Here we explain some new features in the code quadratic.py
.

This import
statement causes Python to use the math
package with your program. The math package has many special
functions. The one we need here is sqrt
.



*
and a power,
with **
.

Note: All variables in an expression on the right hand side must have
previously been given assigned values. Here the variables a
, b
, and c
are assigned values in
the previous input()
statement. It is a common mistake
to forget to assign values to variables before using them. If you
make this mistake, you might get very strange results.
In addition to simple assignments, Python has compound assignment statements. For example
x += yis an abbreviation for
x = x + yOther compound assignments are
=
, *=
, and
/=
.

signb
be if b
is positive and if
negative. The logic of this code is first to assign and then
correct it if b
is negative.
The formal syntax for a simple if statement is
if logicalexpression: statement statement ...Notice the required colon following the logical expression. The statements controled by the if statement must be indented. With emacs editing, simply use the <Tab> key to indent.
A logical expression is one that evaluates to true or false. A
nonzero numeric value is considered to be true, and a zero value,
false. If the expression is true, the indented statement or
statements are executed. Otherwise it is skipped. Here we are
checking whether is less than zero. We use the relational "is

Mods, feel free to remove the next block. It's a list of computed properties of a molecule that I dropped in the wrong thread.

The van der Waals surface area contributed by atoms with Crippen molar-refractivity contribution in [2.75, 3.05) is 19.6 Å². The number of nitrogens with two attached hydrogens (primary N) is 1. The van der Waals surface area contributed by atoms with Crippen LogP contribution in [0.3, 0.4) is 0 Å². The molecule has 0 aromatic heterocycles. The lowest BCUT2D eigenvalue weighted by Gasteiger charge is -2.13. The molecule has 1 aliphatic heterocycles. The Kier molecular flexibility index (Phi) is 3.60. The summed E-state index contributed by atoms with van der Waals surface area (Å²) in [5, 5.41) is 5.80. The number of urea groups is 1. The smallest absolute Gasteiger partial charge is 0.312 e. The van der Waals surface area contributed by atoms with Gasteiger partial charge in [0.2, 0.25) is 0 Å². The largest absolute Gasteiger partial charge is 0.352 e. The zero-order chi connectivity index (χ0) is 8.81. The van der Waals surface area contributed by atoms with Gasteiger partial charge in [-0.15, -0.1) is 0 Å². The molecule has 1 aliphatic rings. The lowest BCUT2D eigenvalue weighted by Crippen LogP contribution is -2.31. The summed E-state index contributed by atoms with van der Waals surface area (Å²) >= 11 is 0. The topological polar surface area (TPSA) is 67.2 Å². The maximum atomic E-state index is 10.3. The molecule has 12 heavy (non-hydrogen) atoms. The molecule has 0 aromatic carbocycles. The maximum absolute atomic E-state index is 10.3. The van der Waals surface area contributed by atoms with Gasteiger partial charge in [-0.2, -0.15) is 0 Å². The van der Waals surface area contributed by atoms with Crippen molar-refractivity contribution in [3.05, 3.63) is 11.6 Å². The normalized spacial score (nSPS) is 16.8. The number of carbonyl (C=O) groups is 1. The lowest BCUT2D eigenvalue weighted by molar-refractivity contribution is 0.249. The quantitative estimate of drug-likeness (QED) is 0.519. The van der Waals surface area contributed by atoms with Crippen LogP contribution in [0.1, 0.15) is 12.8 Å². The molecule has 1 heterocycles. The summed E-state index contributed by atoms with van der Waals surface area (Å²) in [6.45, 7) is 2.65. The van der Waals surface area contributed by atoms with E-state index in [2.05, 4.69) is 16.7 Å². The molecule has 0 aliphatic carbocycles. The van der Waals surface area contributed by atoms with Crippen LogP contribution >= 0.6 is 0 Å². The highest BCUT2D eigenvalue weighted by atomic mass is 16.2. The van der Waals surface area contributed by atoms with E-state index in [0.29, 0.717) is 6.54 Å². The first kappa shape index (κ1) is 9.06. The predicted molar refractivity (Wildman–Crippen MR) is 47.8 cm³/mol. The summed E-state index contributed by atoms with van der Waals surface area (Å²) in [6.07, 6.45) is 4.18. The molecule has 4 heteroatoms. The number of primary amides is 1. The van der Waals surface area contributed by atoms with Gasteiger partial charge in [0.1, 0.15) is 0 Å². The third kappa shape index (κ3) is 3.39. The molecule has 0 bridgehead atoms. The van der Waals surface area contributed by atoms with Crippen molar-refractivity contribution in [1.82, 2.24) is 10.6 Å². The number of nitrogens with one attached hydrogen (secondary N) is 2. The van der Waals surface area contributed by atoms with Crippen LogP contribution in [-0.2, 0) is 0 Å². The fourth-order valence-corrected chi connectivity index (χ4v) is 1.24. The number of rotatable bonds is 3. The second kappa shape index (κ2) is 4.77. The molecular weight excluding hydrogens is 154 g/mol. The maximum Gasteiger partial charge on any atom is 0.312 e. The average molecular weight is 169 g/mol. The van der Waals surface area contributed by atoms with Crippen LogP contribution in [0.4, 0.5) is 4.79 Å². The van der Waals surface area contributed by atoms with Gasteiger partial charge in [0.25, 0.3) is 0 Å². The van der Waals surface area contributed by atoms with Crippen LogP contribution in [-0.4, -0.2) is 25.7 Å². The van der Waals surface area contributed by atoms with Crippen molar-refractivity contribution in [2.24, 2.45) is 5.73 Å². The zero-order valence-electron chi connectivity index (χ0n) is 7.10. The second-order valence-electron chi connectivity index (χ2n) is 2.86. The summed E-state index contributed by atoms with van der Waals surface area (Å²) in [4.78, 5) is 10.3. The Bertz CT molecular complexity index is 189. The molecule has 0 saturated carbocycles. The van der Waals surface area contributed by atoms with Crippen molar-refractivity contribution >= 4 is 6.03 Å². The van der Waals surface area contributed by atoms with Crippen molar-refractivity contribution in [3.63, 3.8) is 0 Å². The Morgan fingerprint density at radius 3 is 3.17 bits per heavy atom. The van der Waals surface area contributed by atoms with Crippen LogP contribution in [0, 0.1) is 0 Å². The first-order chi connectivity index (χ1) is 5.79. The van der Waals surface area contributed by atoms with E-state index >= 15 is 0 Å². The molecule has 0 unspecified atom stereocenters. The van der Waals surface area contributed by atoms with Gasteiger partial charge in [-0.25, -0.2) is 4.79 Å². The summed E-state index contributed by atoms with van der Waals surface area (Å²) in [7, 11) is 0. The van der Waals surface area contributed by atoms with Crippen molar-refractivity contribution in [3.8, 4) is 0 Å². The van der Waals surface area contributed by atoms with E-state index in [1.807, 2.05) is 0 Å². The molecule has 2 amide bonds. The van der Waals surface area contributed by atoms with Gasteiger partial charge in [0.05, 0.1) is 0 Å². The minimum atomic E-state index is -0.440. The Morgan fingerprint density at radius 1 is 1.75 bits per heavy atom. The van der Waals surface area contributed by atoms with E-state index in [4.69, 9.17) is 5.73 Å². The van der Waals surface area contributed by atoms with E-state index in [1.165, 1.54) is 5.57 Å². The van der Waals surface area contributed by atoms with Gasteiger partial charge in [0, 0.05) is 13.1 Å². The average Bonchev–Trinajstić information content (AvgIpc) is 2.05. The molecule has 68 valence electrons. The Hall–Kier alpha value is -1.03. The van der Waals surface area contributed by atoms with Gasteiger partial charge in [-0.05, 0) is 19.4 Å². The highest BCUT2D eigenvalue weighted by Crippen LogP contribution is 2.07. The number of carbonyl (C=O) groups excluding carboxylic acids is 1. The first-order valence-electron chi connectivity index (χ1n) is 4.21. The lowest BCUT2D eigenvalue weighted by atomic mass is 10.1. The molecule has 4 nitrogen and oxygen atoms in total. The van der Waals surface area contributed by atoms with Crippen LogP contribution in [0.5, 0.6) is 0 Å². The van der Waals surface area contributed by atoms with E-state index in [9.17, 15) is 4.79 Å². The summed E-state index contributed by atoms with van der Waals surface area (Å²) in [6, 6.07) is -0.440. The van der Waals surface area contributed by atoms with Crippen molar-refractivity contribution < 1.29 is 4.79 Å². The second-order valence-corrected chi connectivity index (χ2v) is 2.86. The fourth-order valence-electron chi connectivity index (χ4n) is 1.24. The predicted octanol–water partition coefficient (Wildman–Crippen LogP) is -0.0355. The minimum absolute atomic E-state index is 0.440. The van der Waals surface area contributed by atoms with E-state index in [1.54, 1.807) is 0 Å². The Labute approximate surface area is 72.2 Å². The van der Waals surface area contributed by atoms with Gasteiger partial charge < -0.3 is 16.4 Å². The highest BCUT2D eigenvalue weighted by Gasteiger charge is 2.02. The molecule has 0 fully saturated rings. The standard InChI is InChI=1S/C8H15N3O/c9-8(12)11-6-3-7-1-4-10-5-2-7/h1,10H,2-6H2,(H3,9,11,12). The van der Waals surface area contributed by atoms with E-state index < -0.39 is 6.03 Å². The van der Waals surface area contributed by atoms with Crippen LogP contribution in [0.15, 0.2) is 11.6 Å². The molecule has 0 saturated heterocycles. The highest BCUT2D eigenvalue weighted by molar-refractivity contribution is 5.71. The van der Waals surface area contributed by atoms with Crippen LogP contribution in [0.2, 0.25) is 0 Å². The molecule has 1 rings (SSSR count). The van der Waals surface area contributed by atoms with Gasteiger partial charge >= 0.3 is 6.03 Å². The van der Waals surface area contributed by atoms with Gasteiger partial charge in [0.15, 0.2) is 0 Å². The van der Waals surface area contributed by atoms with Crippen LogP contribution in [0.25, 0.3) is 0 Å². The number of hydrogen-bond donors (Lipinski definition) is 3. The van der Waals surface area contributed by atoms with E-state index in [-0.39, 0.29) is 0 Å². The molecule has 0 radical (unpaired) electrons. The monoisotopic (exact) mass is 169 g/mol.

less than" <
operator. Here is a list of relational
operators:
is less than  
is greater than  
is less than or equal to  
is greater than or equal to  
is equal to  
is not equal to 
Logical expressions can be combined with parentheses and logical operators to form more complex logical expressions. So to test whether and are both zero we do
if a == 0 and b == 0: print("Yes, a and b are both zero.")The logical operators are simply
and 
AND 
or 
OR 
not 
NOT 
Returning to the code for solving a quadratic, we could have also determined the sign of with a simple if else pair:
if b < 0: signb = 1 else: signb = 1In this case the statement following
else
is executed if the
logical expression is false.
Please pay careful attention to the indenting here. The else
that pairs with the if
must have the same level of indentation.
The statements that they control must be indented further.
We can have have several statements controlled by if
and
else
:
if b < 0: signb = 1 print("b is negative.") else: signb = 1 print("b is nonnegative.") }In this case we have a block of statements to execute if the expression is true and a block to execute if it is false. We must indent the statement block as a whole.

math.sqrt
function. We
indicate that we want to use the sqrt
function that is found in
the math
package by putting the package name in front followed
by a dot .
The syntax for the computed expression corresponds to what one expects
algebraically: Take the square root of d
and multiply the
result by signb
before adding to b
. The
outer parentheses force the addition to happen before dividing by 2
and reversing the sign.
There are a couple of subtleties about the order of calculation that often trip up beginners. The following expression gives an incorrect result for the root of the quadratic:
x1 = (b + math.sqrt(d)*signb)/2*a # WRONG!Here division by 2 happens first and the result is then multiplied by
a
, effectively putting a
in the numerator.
To divide by the product , it is necessary to use parentheses:
x1 = (b + sqrt(d)*signb)/(2*a) # correct
A word about Python 3 integer division for students familiar with C, C++, or Python2: In those languages integer division keeps the quotient and discards the remainder. This is sometimes called "floor division". So, for example, 1/2 evaluates to integer zero. So the statement
x1 = (1/2)*(b + math.sqrt(d)*signb)/agives zero in Python2  not what we want! Python3 changes the convention, so 1/2 evaluates to floating 0.5, which is certainly what we intended in this case. Integer floor division does have its uses in coding, so Python3 introduces a double slash
//
to specify
it, as in 1//2
.